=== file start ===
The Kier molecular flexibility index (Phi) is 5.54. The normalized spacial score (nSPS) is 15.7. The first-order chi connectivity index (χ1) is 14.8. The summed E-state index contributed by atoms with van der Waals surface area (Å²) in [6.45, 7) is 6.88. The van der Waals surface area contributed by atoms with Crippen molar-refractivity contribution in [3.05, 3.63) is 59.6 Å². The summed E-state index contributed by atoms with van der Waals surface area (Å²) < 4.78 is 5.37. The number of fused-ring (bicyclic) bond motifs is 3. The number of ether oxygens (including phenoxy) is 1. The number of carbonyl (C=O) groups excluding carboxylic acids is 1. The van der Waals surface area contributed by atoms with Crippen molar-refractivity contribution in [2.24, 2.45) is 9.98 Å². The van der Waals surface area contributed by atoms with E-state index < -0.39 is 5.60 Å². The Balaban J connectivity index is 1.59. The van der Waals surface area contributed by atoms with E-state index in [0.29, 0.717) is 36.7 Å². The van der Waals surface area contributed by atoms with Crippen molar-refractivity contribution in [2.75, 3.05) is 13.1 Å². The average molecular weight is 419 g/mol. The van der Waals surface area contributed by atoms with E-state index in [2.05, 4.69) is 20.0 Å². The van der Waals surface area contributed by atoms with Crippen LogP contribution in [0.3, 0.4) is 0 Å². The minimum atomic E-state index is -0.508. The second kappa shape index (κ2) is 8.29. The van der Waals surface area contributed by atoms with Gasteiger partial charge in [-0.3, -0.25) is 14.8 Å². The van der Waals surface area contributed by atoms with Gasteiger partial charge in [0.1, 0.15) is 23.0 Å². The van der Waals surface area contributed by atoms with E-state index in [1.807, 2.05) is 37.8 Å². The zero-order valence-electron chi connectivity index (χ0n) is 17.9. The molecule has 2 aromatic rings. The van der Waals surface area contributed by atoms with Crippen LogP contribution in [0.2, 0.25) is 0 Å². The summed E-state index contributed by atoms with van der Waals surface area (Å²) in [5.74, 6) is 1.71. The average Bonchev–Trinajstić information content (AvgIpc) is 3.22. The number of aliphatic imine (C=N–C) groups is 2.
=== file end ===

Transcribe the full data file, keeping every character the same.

The Kier molecular flexibility index (Phi) is 5.54. The normalized spacial score (nSPS) is 15.7. The first-order chi connectivity index (χ1) is 14.8. The summed E-state index contributed by atoms with van der Waals surface area (Å²) in [6.45, 7) is 6.88. The van der Waals surface area contributed by atoms with Crippen molar-refractivity contribution in [3.05, 3.63) is 59.6 Å². The summed E-state index contributed by atoms with van der Waals surface area (Å²) < 4.78 is 5.37. The number of fused-ring (bicyclic) bond motifs is 3. The number of ether oxygens (including phenoxy) is 1. The number of carbonyl (C=O) groups excluding carboxylic acids is 1. The van der Waals surface area contributed by atoms with Crippen molar-refractivity contribution in [2.24, 2.45) is 9.98 Å². The van der Waals surface area contributed by atoms with E-state index < -0.39 is 5.60 Å². The Balaban J connectivity index is 1.59. The van der Waals surface area contributed by atoms with E-state index in [0.29, 0.717) is 36.7 Å². The van der Waals surface area contributed by atoms with Crippen molar-refractivity contribution in [2.75, 3.05) is 13.1 Å². The average molecular weight is 419 g/mol. The van der Waals surface area contributed by atoms with E-state index in [2.05, 4.69) is 20.0 Å². The van der Waals surface area contributed by atoms with Crippen LogP contribution in [0.3, 0.4) is 0 Å². The minimum atomic E-state index is -0.508. The second kappa shape index (κ2) is 8.29. The van der Waals surface area contributed by atoms with Gasteiger partial charge in [-0.3, -0.25) is 14.8 Å². The van der Waals surface area contributed by atoms with Gasteiger partial charge in [0.1, 0.15) is 23.0 Å². The van der Waals surface area contributed by atoms with E-state index in [1.807, 2.05) is 37.8 Å². The zero-order valence-electron chi connectivity index (χ0n) is 17.9. The molecule has 2 aromatic rings. The van der Waals surface area contributed by atoms with Crippen LogP contribution in [0.2, 0.25) is 0 Å². The summed E-state index contributed by atoms with van der Waals surface area (Å²) in [5.74, 6) is 1.71. The average Bonchev–Trinajstić information content (AvgIpc) is 3.22. The number of aliphatic imine (C=N–C) groups is 2.